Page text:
What Needs to Be in President Obama’s Big Speech on America’s Future


    This Wednesday, President Obama will be delivering a major speech on “the scale of debt reduction he thinks the country needs so we can grow economically and win the future – a balanced approach.” That sounds promising, although I agree with Steve Benen about the danger of falling into the Teahadists’ obsessive – and narrow – focus on the debt, per se, and also on “spending” per se. In fact, neither are the main problems this country faces. In addition, I agree with Benen that the last thing Obama wants to do is start negotiations somewhere vaguely in “the middle,” as we’ve seen over and over again how that ultimately moves closer to the Teapublican position. Instead, here are some of the main items I think President Obama needs to be talking about in his speech:

    1. President Obama should lay out an overall progressive vision for this nation’s future, not just on reducing the accumulated debt and projected deficits (side note: the news media couldn’t use these two different terms correctly if their lives depended on it), but also on how America can “win the future” economically.

    2. President Obama’s approach needs to start, first and foremost, with rolling back pretty much everything (wrong) done on fiscal policy by Ronald Reagan and George W. Bush. Cumulatively, what Reagan and Bush did was to make America’s tax code far less progressive (or, to put it the other way, far more REGRESSIVE) than it had been since the days of FDR. What President Obama should do is return America to a steeply progressive tax code, both on paper and in practice. Today, after 16 years of Reagan and Bush, not to mention radical ideologues like Newt Gingrich, it is neither.

    3. We need to roll back the Bush tax cuts. Period. That will save us $4 trillion over the next decade, and will also move the tax code back in a sharply progressive direction. Do it!

    4. Here is a chart of historical, marginal tax rates from 1913 to 2011.  Note that they ranged from 70% to 94% from 1940 to 1980, before they were slashed, starting with President Reagan, to as low as 28% (today, they are 35%). Those rates need to go back up.

    5. America needs to invest heavily in its future. President Obama should lay out ambitious objectives on transitioning our energy economy away from 19th and 20th century dirty fuels, on building a first-class transportation system, on putting a price on carbon and other crucial “externalities,” and on investing in our people through lifelong educational excellence and world-class health care for all Americans as a fundamental human right (right now, we only have that for the wealthy and possibly those with “Cadillac” health insurance plans).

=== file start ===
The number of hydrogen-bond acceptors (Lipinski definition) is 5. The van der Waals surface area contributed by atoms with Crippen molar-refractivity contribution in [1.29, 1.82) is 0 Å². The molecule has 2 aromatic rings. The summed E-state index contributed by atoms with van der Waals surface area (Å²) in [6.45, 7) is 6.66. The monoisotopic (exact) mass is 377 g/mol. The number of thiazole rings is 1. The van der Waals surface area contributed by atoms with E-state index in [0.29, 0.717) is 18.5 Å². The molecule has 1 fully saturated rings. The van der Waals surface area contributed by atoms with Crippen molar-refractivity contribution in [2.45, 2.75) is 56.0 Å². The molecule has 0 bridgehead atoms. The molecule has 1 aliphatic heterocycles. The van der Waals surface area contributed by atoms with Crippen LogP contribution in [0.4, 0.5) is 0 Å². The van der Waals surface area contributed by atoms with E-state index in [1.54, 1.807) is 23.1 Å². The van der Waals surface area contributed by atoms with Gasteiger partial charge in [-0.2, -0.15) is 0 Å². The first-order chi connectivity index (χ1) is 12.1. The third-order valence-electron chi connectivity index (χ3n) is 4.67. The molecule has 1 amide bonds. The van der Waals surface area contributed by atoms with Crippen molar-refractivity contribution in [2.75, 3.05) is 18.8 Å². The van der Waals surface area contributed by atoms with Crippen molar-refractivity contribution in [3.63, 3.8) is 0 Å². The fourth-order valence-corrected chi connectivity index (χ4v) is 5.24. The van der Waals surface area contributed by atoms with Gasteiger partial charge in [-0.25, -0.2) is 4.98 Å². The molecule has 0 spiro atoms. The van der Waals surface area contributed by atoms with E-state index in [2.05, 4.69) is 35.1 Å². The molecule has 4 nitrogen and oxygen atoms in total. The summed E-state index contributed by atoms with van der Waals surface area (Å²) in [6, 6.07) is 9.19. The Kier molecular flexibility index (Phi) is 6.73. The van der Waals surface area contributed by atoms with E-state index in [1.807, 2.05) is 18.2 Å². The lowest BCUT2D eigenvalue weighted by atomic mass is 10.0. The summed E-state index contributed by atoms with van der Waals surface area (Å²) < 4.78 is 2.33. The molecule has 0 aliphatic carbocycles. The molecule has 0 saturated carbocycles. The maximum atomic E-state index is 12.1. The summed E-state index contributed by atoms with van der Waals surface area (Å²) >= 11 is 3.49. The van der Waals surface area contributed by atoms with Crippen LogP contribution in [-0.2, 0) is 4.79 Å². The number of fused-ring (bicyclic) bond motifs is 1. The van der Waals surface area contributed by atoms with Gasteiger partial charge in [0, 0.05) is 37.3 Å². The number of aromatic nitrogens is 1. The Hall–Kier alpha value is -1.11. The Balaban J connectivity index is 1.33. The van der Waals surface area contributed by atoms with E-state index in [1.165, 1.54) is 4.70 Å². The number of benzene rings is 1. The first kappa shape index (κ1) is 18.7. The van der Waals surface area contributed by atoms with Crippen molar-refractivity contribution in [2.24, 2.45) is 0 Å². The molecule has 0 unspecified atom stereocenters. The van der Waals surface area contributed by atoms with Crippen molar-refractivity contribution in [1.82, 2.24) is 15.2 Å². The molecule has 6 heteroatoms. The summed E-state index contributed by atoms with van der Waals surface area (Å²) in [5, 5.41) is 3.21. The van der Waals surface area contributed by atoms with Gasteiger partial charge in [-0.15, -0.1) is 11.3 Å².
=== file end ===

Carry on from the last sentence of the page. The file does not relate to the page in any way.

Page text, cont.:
6. President Obama should make the case for building on health care reform, at the minimum by adding a strong public option, at the maximum by moving towards a single-payer health system and away from the healthcare-for-profit (if you’re lucky to receive health care at all!) system we’ve got now. In doing so, the goal should be both to provide high-quality health care to all Americans, and also to reduce the growth in health care costs which is bankrupting us as individuals and as a nation. Both elements are crucial.

    7. We need an honest conversation about how large a military we need and what our national security/foreign policy goals should be in coming years. Right now, we’re overstretched in terms of our commitments versus our ability to afford those commitments. We need to deal with that, either through sharply cutting back on our commitments (which could be a big mistake in terms of our national interests) or increasing our capacity to meet them (e.g., via mandatory national service and/or raising taxes to pay for the military we want/the wars we choose to fight).

    8. President Obama should propose ditching “corporate welfare” of all kinds, whether to the dirty energy sector, the Big Agribusiness sector, whatever. That’s a complete waste of money, actually counterproductive to our nation’s needs, and something we simply can’t afford.

    9. Finally, we should have a serious, frank discussion about “entitlements” in general — what is their purpose? who should receive them? how much should people of various income levels receive? should the payroll tax cap be lifted so that rich people pay their fair share (yes!), should the retirement age be lifted and by how much, etc.

    Those are a few items that spring to my mind in terms of President Obama’s upcoming speech (feel free to “revise and extend” in the comments section). In sum, what I’m looking for is a completely different vision, a proudly and strongly progressive one, than the reckless, regressive, counterproductive approach by Paul Ryan and the Teapublicans. Will President Obama do it? I’m not holding my breath, but he certainly should. What do you think?


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